Sunday, November 30, 2014

The 1 Missing Element of Michael Gerber’s E-Myth Book

There is a book by Michael Gerber that nearly every actual and wannabe entrepreneur should read called The E-Myth.  (NOTE: The book’s actual title is “The E-Myth Revisited: Why Most Small Businesses Don't Work and What to Do About It.”)

Overall, it is brilliant.  One of the main points of the book is that one main reason that it’s so hard to be a business owner is that it requires us to be three (3) people:  a technician, a manager, and an entrepreneur.  Most of us are only one or two or these, but a successful business needs all three of these elements.

My slowly developing experience thinks this is brilliant and accurate.

However, I realize that there is one missing “person.”

Each person Gerber lists is right on the money.

Technician: A technician focuses on DOING THE OPERATION.  In the E-Myth, Gerber uses the example of a woman who loves baking.  That’s what made her want to go into business for herself in the first place.  She loved baking.

Manager: A manager focuses on OPTIMIZING THE SYSTEM.  A manager tries to find ways to make the existing system run more efficiently.  The manager wants to take each person and fit him or her into that system.  The manager makes plans and expects people to follow them.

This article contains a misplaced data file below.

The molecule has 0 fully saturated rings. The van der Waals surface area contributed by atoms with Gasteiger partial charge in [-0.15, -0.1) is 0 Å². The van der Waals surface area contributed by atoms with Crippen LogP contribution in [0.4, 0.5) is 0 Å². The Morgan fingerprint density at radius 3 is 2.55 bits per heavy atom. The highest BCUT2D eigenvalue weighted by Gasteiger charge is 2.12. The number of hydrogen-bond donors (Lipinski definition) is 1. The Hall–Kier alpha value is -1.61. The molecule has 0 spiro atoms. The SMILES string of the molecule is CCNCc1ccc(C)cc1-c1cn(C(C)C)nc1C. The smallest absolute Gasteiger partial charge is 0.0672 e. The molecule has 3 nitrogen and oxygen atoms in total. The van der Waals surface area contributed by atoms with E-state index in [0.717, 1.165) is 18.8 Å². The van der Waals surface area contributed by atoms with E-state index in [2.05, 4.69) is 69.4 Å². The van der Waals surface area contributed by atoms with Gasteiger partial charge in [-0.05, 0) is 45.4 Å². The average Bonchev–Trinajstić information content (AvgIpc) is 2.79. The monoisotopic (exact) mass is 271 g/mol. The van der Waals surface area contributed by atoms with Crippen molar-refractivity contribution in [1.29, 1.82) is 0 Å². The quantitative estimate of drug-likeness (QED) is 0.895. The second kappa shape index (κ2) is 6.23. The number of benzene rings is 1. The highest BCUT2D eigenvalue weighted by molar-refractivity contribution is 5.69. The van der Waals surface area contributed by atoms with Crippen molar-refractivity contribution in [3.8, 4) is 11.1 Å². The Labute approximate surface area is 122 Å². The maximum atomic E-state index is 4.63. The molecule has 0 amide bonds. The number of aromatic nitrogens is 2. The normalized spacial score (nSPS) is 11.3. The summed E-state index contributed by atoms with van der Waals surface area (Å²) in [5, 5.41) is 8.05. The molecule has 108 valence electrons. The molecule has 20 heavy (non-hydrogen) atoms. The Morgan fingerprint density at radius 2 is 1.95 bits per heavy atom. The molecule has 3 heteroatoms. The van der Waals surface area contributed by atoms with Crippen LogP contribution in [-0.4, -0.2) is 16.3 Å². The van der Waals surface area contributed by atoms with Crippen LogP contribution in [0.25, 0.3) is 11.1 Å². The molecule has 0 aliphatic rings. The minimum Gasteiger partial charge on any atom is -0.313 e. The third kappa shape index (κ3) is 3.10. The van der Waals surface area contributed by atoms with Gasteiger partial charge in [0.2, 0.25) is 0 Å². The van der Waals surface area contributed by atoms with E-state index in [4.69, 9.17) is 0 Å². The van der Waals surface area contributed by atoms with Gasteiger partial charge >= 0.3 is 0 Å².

Entrepreneur: An entrepreneur HAS VISION in places nobody else does.  By nature, the entrepreneur lives in the future.  He focuses on opportunities and ideas, not the operation.  He sees what “can be” but not always how to get there. 

When viewed this way, it’s amazing there are any businesses at all.  Very few people are all three “people.”  That is why many great companies have more than one “real person” who founds them, because it is so tough and uncommon for any one of us “real people” to be all three of “these people.”

Michael Gerber did an amazing job by identifying these “people” and explaining them in his book the E-Myth, but my experience tells me there is—at least—one more “person.”

The Missing Person

Engineer: An engineer is sort of like an entrepreneur, but his vision is on finding new ways to perform the operation.  The entrepreneur sees opportunities in the form of business models, marketing, or sales efforts.  The engineer sees new opportunities within the business model.  Managers try to optimize the current process.  Engineers try to optimize the selection of the process for managers to optimize.  Most entrepreneurs are looking for things outside the operation.

So you might be able to say that an Entrepreneur has “external vision” while the Engineer has “internal vision.”

I realize that you can extend this to be the accountant, quality control, etc.  However, most of those are support to or branches of the operation (Technicians) that are part of the system a Manager tries to control and optimize.

A business without an Engineer runs the risk of not developing new products, processes, or systems that keep pace with or ahead of the competing market.

If you have the three other “people,” a business could be in trouble down the road.

Whether I’m right about this, I suggest that you read…or even re-read…the E-Myth by Michael Gerber.  After writing this, I think I need to reread his book.  It does a great job of helping us understand why many of us business owners tend to get in our own way.

It also might provide a quick checklist that might let us know when we need to add a partner to our business…and what type of person that partner needs to be.

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